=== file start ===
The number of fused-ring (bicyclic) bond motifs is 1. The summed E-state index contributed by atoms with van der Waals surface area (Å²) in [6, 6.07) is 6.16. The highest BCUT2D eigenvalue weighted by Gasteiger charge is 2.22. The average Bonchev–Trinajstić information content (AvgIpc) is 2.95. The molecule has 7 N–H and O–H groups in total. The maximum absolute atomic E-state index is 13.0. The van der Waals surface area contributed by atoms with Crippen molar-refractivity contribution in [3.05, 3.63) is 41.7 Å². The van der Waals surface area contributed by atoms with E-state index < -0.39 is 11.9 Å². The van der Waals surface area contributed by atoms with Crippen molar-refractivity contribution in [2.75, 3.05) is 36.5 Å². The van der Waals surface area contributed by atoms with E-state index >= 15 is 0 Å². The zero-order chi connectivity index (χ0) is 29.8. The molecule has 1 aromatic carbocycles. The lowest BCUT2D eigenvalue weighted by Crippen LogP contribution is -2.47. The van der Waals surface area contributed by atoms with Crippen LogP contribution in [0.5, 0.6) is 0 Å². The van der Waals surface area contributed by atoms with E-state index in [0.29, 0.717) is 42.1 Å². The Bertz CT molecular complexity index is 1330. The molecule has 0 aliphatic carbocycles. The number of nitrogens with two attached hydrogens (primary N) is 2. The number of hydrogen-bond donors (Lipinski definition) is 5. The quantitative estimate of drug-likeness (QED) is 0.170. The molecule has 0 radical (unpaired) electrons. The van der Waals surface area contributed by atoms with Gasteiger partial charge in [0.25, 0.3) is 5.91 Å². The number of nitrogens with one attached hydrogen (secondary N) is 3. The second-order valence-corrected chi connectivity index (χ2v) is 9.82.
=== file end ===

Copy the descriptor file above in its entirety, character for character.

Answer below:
The number of fused-ring (bicyclic) bond motifs is 1. The summed E-state index contributed by atoms with van der Waals surface area (Å²) in [6, 6.07) is 6.16. The highest BCUT2D eigenvalue weighted by Gasteiger charge is 2.22. The average Bonchev–Trinajstić information content (AvgIpc) is 2.95. The molecule has 7 N–H and O–H groups in total. The maximum absolute atomic E-state index is 13.0. The van der Waals surface area contributed by atoms with Crippen molar-refractivity contribution in [3.05, 3.63) is 41.7 Å². The van der Waals surface area contributed by atoms with E-state index < -0.39 is 11.9 Å². The van der Waals surface area contributed by atoms with Crippen molar-refractivity contribution in [2.75, 3.05) is 36.5 Å². The van der Waals surface area contributed by atoms with E-state index >= 15 is 0 Å². The zero-order chi connectivity index (χ0) is 29.8. The molecule has 1 aromatic carbocycles. The lowest BCUT2D eigenvalue weighted by Crippen LogP contribution is -2.47. The van der Waals surface area contributed by atoms with Crippen LogP contribution in [0.5, 0.6) is 0 Å². The van der Waals surface area contributed by atoms with E-state index in [0.29, 0.717) is 42.1 Å². The Bertz CT molecular complexity index is 1330. The molecule has 0 aliphatic carbocycles. The number of nitrogens with two attached hydrogens (primary N) is 2. The number of hydrogen-bond donors (Lipinski definition) is 5. The quantitative estimate of drug-likeness (QED) is 0.170. The molecule has 0 radical (unpaired) electrons. The van der Waals surface area contributed by atoms with Gasteiger partial charge in [0.25, 0.3) is 5.91 Å². The number of nitrogens with one attached hydrogen (secondary N) is 3. The second-order valence-corrected chi connectivity index (χ2v) is 9.82.